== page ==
A personal best for setting up the Christmas tree

Five days, one grandpa makeover and a short love letter was all it took to set up the tree, writes Lori Borgman. Dreamstime/TNS

There was a woman on the street where I grew up who put her Christmas tree away fully decorated every year. She would cover it with a sheet and scoot it into a cold, dreary utility room.

I used to think that was the saddest thing in the world. What had happened to her love of lights, ornaments and artificial pine cones?

I now know what happened — they were sucked into a vortex called Age.

We have just set a record for the time taken to set up the Christmas tree.

On Day One, I pressed the small button that opens the garage door. We can’t get our tree and decorations down from a shelf without opening the garage door. I pulled down four boxes of decorations, but the tree is too heavy for me. I’d done my part.

My better half took some recyclables to the garage later and saw boxes of decorations stacked by the door to the kitchen and the tree box still on the shelf. He closed the garage door.

Day Two: I opened the garage door again. We were now on the same wavelength as he moved the huge box with the tree from the shelf to the garage floor. Then he came inside to watch football.

Day Three: I was out for the morning, came home and found the box holding the tree in the front room. Puzzling. We must have left the garage door open and the UPS delivery guy had hauled it inside.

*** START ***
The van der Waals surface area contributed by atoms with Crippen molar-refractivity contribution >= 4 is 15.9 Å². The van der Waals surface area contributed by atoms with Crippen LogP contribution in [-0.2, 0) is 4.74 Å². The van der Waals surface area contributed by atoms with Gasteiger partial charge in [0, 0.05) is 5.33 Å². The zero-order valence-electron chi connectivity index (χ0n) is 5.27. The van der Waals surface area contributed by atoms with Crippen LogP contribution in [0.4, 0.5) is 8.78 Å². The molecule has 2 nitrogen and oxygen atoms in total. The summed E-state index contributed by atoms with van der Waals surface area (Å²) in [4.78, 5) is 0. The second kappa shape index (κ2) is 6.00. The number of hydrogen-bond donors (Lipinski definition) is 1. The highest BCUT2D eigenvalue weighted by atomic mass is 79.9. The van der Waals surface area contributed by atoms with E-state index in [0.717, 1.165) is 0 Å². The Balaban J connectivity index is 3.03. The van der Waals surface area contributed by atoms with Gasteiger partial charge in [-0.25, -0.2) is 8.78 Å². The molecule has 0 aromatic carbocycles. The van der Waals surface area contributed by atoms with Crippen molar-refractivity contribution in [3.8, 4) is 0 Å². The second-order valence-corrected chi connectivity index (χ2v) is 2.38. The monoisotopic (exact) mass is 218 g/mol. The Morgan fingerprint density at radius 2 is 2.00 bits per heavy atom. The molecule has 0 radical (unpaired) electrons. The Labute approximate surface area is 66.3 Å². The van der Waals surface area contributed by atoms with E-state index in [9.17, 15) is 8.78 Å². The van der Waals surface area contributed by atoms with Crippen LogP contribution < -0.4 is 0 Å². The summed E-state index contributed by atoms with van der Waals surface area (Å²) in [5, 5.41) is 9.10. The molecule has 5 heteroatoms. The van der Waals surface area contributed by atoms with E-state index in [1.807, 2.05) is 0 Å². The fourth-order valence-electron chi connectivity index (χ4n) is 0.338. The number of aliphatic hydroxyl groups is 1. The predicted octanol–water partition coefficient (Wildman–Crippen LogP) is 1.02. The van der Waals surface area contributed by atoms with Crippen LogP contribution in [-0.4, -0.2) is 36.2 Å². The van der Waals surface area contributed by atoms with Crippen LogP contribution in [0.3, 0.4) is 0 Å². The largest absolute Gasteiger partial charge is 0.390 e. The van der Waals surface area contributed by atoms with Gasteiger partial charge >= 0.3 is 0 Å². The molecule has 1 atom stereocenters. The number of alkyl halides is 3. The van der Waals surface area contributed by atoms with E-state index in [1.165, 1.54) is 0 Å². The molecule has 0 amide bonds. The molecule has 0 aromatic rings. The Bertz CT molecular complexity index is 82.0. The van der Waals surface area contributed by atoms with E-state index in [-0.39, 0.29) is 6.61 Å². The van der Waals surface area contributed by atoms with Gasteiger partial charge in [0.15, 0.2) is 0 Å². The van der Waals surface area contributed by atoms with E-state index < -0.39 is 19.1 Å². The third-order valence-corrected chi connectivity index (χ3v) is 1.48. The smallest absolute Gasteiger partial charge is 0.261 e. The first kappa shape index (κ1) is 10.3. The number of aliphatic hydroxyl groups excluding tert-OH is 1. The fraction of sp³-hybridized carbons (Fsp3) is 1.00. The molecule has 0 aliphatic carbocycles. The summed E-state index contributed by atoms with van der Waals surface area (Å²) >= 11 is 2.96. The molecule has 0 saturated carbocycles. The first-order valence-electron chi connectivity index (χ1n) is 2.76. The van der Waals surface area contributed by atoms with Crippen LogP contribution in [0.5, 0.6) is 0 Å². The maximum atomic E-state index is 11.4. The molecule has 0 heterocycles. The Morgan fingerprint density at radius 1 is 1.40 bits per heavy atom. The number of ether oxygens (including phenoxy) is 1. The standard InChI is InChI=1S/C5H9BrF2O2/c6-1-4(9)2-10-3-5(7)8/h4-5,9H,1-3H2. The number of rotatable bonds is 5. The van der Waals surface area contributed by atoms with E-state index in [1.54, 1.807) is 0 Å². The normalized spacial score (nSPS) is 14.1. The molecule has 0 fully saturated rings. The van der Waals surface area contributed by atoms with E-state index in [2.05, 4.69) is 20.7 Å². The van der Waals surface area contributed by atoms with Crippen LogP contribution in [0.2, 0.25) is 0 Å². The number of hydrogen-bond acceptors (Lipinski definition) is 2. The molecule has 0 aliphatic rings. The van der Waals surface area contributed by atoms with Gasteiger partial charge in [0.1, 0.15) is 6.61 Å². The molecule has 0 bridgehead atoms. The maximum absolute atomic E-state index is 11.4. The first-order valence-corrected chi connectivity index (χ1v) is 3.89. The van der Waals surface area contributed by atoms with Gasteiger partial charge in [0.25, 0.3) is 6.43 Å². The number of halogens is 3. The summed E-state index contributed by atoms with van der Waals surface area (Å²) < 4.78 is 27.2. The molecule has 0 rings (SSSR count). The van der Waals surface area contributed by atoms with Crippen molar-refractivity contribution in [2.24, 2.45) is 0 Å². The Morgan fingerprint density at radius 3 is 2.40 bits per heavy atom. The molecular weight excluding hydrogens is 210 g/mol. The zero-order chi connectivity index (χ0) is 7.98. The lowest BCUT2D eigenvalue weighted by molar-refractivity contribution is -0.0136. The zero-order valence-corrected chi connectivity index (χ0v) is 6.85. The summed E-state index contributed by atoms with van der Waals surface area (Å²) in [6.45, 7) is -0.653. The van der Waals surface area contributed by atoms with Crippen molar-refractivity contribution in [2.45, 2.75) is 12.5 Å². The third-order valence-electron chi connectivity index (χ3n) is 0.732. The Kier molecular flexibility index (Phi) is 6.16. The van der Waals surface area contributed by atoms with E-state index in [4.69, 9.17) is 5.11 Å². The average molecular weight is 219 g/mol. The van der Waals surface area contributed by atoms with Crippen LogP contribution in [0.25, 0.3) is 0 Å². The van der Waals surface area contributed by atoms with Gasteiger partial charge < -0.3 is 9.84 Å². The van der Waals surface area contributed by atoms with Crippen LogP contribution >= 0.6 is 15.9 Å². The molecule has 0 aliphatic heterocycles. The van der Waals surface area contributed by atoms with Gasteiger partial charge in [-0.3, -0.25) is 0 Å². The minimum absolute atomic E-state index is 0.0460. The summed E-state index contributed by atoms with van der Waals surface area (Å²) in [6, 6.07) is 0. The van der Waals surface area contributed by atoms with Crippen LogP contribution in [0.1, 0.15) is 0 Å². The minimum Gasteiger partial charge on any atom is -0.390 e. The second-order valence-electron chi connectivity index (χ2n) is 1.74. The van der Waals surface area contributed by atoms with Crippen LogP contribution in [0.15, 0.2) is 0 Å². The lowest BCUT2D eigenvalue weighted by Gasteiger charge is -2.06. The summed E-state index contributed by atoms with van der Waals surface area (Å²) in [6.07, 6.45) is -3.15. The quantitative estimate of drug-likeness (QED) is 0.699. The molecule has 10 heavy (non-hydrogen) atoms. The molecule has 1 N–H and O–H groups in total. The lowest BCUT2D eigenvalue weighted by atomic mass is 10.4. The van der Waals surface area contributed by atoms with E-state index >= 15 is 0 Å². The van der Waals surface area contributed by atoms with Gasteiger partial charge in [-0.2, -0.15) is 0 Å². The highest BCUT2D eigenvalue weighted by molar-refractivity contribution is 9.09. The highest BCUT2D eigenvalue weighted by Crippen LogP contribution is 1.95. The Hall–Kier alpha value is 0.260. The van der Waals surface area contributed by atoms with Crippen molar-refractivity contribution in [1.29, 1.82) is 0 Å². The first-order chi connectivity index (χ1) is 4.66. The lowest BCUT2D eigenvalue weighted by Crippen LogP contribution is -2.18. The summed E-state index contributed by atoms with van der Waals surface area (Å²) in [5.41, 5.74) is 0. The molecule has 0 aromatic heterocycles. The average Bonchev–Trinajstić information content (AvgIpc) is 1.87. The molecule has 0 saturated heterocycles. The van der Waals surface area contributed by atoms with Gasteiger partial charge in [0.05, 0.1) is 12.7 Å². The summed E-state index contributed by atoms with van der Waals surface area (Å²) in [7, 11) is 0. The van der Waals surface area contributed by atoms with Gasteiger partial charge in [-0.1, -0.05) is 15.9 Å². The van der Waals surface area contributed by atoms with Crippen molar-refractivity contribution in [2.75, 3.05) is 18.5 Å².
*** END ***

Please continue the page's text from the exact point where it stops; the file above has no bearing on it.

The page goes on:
I asked the husband if he wanted to set up the tree. He said sure and moved a big ladder into the front room. The ladder and the box sat untouched.

The day passed, the light faded and a beautiful sunset splashed across the evening sky. To get a better look, I hurdled over the tree box, tiptoed across the back of a love seat, dropped to the floor and squeezed between the ladder and a chair to get to the window. It was a challenge, but I needed the cardio and the sunset was worth it.

Day Four: I wrote “Set Me Free” in the dust accumulating on the tree box. I considered opening the box but remembered that I already did my part by opening the garage door.

Day Five: We have three granddaughters for the day. They love to decorate Christmas trees. The cavalry has arrived!

I leave for an appointment and they are giddy with excitement about setting up the tree while I am gone.

I return home a few hours later. Only the base of the tree is standing and nobody is decorating. The girls are doing a makeover on Grandpa, who is asleep on a love seat. What hair he has left on top is wrapped around a red roller. His stylist yanks out the roller, fires up the blow dryer and blasts hairspray. Two others attempt to put his good shoes on him. Clearly, he’s not sound asleep because each time they try to wedge his foot with the thick athletic sock into a dress shoe, he grimaces.

The makeover complete, I am ordered into the kitchen so he can make an entrance and they can enjoy the big reveal.

He enters the kitchen holding a “love letter” printed on the computer in 100-point Balloon font. “Roses are red, violets are blue, no one in the world is a sweet as you.” They printed it; he signed it. I feign surprise at his poetry skills and kiss both his cheeks.

Everyone returns to the front room and sets up the tree.

Five days, one grandpa makeover and a short love letter was all it took to set up the tree — a personal best.

Lori Borgman is a columnist, author and speaker. Her new book, “What Happens at Grandma’s Stays at Grandma’s” is now available. Email her at lori@loriborgman.com.

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Tribune Wire

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